cp-law-valuing-estate-probate

Valuing an estate for probate

After someone dies, everything in their estate needs to be valued. We take a look at why and how this is done.

For most people, their estate will need to be wound up by either an executor or, if they have not left a Will, an administrator. Part of this person’s job is to value the estate and account to HM Revenue and Customs for any Inheritance Tax (IHT) that may be due, then prepare estate accounts. The first job is to list all the assets held, which would usually include the following:

Bank accounts, insurance policies and shares

You will need to go through the deceased’s papers to find details of where they held assets. This could be bank accounts, shares, investment bonds, insurance policies and pensions. Financial advisers or solicitors who dealt with the deceased may also have information on their holdings.

You should then write to each asset holder to notify them of the death and ask them to confirm that the deceased had a holding with them and what its value was. Before they release the funds to the estate, they may ask to see the Grant of Probate or Letters of Administration which the executor or administrator will apply for if the estate is over a specified value.

 Property

A chartered surveyor will be able to provide a probate valuation of any property the deceased owned and it is also necessary to value the contents. Any likely items of value should be listed and can be valued by an expert, in the case of art or jewellery for example, or by checking similar prices for secondhand pieces of furniture or white goods.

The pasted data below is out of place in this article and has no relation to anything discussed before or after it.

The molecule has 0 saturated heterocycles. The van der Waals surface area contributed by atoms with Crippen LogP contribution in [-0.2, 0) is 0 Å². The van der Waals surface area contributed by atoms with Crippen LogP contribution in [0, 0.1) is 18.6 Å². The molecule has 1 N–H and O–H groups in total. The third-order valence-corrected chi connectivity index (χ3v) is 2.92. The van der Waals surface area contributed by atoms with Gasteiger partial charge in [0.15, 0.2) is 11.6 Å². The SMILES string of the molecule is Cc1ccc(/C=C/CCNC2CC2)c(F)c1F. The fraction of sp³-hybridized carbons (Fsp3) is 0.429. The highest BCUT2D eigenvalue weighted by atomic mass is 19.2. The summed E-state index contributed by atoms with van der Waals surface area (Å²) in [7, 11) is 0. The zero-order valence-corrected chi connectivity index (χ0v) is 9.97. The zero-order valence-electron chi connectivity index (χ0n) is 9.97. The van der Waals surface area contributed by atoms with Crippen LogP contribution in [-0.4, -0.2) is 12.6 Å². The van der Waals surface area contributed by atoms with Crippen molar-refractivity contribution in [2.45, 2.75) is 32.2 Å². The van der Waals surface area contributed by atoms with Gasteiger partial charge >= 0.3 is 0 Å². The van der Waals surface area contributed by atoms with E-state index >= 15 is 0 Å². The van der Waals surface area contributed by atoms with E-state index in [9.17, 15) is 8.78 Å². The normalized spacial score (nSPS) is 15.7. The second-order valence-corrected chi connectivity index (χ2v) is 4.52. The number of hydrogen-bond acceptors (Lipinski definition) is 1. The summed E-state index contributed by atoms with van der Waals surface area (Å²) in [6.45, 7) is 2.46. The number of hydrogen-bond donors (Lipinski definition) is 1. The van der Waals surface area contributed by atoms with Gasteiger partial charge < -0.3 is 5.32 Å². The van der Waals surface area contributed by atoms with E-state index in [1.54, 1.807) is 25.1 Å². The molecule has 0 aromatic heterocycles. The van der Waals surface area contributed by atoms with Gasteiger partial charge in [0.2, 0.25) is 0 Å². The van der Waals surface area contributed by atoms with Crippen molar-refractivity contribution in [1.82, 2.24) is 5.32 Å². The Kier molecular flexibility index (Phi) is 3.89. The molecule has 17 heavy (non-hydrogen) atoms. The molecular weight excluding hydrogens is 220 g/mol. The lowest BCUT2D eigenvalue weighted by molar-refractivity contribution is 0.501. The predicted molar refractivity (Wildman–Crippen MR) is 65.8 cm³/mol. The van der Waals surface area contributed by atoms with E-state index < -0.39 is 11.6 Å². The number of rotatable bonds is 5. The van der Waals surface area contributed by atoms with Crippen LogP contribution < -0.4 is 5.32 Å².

Gifts

Substantial gifts made by the deceased during the seven years prior to their death need to be taken into account. IHT is payable on gifts made during this time on a sliding scale based on when the gift was made.

 Calculating the IHT payable

The executor or administrator will also need to take into account the value of any debts payable by the deceased’s estate. This might include a mortgage, tax, credit card payments, loans, care home fees and utility bills.

The calculations need to be sent to HM Revenue and Customs together with the payment, which should be made by the end of the sixth month after the person has died. The executor or administrator can be held personally liable for mistakes made in drawing up accounts, so it is important to ensure both the figures and the valuations are correct.

It is possible to appoint a professional executor, such as a specialist probate solicitor, to carry out this work if you do not feel you have anyone who is willing or able to take on the role.

If you would like help administering an estate or would like to appoint a professional executor, ring us on 0345 2413100 or email us at mail@cplaw.co.uk to discuss how we can help.